Follow Jiwah here:

You’ve described your Eveleigh rooftop garden, which transformed and reclaimed an otherwise unused urban space, as a prototype for how other businesses could transform their own unused spaces. Have you seen an increased interest in this kind of initiative since establishing it in 2019?

There are certainly a lot of green roofs, walls and facades incorporated in built spaces everywhere. Here in Australia, there have been a lot of people leading the way for green infrastructure and some incredible innovations in relation to hardscape elements. The Eveleigh rooftop has been a prototype for what can be achieved using native plant species in softscape [the ways plants are incorporated into a space] design. There has been an increased interest in native species generally and this has transferred to spaces such as green roofs.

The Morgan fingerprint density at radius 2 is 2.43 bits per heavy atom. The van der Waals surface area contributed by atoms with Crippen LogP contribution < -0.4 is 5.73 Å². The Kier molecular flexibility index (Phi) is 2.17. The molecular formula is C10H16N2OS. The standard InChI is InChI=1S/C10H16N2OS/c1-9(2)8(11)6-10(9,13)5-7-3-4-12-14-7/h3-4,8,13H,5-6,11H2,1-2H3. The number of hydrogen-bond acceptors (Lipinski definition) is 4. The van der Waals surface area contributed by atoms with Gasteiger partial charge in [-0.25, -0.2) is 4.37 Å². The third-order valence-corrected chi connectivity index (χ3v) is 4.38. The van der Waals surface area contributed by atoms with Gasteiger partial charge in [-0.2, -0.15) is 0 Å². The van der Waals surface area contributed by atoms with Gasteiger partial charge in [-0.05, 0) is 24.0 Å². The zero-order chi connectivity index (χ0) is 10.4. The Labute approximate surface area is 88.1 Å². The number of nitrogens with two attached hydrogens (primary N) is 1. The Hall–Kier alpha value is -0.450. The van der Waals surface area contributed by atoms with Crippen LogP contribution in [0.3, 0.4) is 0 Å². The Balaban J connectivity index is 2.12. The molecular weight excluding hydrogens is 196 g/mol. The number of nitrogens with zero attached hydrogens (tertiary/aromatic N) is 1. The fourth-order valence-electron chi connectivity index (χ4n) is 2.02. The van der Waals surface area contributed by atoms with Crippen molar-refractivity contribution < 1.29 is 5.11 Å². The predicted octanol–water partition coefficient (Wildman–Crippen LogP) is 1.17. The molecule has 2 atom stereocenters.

Why is it important that Indigenous ingredients enter the mainstream in an environmental and culturally sensitive way?

Native species are intrinsic to the Australian bush and their importance to local plant communities and ecological systems are taken for granted to a certain degree. We all rely on native plant species within an environmental context. The interest in native ingredients is in some ways a double-edged sword. It’s great to see all of the benefits that arise from that interest, yet that benefit, unfortunately, isn’t transferring to First Nations people. The ‘bushfood’ industry continues to generate millions in economic benefit only a very small percentage is transferring to Aboriginal communities. Of greater concern are issues relating to cultural and intellectual property rights of native edible and medicinal plant species.

Many people are ignorant to the kinds of foragable ingredients all around us - how can we engage more meaningfully with native ingredients in our cities?

Understanding that just because it is foragable and something useful doesn’t necessarily mean we should be taking it from the bush. The bush food industry still relies on wild source product which has ongoing implications for local native species. For people to learn more about nature, the bush and native species there can be a greater appreciation and conservation effort generally. Growing your own native edibles and incorporating foragable species into public green space can be educative, informative and delicious.